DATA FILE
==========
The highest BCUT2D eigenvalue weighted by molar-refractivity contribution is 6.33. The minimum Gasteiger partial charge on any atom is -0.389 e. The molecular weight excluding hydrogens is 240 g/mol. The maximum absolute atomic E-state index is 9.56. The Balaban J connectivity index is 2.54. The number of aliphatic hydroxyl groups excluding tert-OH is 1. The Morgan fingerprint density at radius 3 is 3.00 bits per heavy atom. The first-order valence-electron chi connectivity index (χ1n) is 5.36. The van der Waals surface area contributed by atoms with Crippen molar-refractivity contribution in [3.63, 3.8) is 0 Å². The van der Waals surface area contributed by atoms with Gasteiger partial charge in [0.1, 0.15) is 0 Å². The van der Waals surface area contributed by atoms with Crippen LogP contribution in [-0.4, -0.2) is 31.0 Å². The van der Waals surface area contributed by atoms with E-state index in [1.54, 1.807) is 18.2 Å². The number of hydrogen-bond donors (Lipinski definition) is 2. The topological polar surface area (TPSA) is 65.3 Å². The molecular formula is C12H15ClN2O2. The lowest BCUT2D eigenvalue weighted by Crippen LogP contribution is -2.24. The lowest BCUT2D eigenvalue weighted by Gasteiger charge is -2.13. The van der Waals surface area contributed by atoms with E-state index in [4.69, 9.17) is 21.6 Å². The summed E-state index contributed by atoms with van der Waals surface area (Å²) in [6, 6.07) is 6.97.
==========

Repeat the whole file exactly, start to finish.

The highest BCUT2D eigenvalue weighted by molar-refractivity contribution is 6.33. The minimum Gasteiger partial charge on any atom is -0.389 e. The molecular weight excluding hydrogens is 240 g/mol. The maximum absolute atomic E-state index is 9.56. The Balaban J connectivity index is 2.54. The number of aliphatic hydroxyl groups excluding tert-OH is 1. The Morgan fingerprint density at radius 3 is 3.00 bits per heavy atom. The first-order valence-electron chi connectivity index (χ1n) is 5.36. The van der Waals surface area contributed by atoms with Crippen molar-refractivity contribution in [3.63, 3.8) is 0 Å². The van der Waals surface area contributed by atoms with Gasteiger partial charge in [0.1, 0.15) is 0 Å². The van der Waals surface area contributed by atoms with Crippen LogP contribution in [-0.4, -0.2) is 31.0 Å². The van der Waals surface area contributed by atoms with E-state index in [1.54, 1.807) is 18.2 Å². The number of hydrogen-bond donors (Lipinski definition) is 2. The topological polar surface area (TPSA) is 65.3 Å². The molecular formula is C12H15ClN2O2. The lowest BCUT2D eigenvalue weighted by Crippen LogP contribution is -2.24. The lowest BCUT2D eigenvalue weighted by Gasteiger charge is -2.13. The van der Waals surface area contributed by atoms with E-state index in [4.69, 9.17) is 21.6 Å². The summed E-state index contributed by atoms with van der Waals surface area (Å²) in [6, 6.07) is 6.97.